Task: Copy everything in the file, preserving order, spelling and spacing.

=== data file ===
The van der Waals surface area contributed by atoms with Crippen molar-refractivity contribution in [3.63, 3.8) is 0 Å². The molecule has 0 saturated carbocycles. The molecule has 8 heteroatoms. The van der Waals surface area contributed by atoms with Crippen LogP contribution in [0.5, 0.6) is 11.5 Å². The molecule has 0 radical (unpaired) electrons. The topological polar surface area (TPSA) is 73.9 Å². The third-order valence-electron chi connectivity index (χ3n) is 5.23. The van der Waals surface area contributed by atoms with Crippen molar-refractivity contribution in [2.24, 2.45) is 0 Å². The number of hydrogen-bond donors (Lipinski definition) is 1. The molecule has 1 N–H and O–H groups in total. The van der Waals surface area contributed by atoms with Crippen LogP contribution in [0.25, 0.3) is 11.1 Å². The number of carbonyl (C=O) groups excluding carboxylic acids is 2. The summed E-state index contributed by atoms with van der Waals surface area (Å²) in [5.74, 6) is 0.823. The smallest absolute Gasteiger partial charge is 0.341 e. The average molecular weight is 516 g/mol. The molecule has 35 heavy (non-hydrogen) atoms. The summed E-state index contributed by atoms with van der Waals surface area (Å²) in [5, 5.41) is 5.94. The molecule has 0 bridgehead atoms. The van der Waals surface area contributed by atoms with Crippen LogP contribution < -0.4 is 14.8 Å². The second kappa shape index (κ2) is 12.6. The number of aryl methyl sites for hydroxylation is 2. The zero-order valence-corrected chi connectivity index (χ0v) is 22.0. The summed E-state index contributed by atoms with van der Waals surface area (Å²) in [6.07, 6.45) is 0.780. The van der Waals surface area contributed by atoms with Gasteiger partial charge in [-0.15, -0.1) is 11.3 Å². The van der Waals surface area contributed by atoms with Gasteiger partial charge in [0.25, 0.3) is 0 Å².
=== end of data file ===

The van der Waals surface area contributed by atoms with Crippen molar-refractivity contribution in [3.63, 3.8) is 0 Å². The molecule has 0 saturated carbocycles. The molecule has 8 heteroatoms. The van der Waals surface area contributed by atoms with Crippen LogP contribution in [0.5, 0.6) is 11.5 Å². The molecule has 0 radical (unpaired) electrons. The topological polar surface area (TPSA) is 73.9 Å². The third-order valence-electron chi connectivity index (χ3n) is 5.23. The van der Waals surface area contributed by atoms with Crippen molar-refractivity contribution in [2.24, 2.45) is 0 Å². The number of hydrogen-bond donors (Lipinski definition) is 1. The molecule has 1 N–H and O–H groups in total. The van der Waals surface area contributed by atoms with Crippen LogP contribution in [0.25, 0.3) is 11.1 Å². The number of carbonyl (C=O) groups excluding carboxylic acids is 2. The summed E-state index contributed by atoms with van der Waals surface area (Å²) in [5.74, 6) is 0.823. The smallest absolute Gasteiger partial charge is 0.341 e. The average molecular weight is 516 g/mol. The molecule has 35 heavy (non-hydrogen) atoms. The summed E-state index contributed by atoms with van der Waals surface area (Å²) in [5, 5.41) is 5.94. The molecule has 0 bridgehead atoms. The van der Waals surface area contributed by atoms with Crippen LogP contribution < -0.4 is 14.8 Å². The second kappa shape index (κ2) is 12.6. The number of aryl methyl sites for hydroxylation is 2. The zero-order valence-corrected chi connectivity index (χ0v) is 22.0. The summed E-state index contributed by atoms with van der Waals surface area (Å²) in [6.07, 6.45) is 0.780. The van der Waals surface area contributed by atoms with Gasteiger partial charge in [-0.15, -0.1) is 11.3 Å². The van der Waals surface area contributed by atoms with Gasteiger partial charge in [0.25, 0.3) is 0 Å².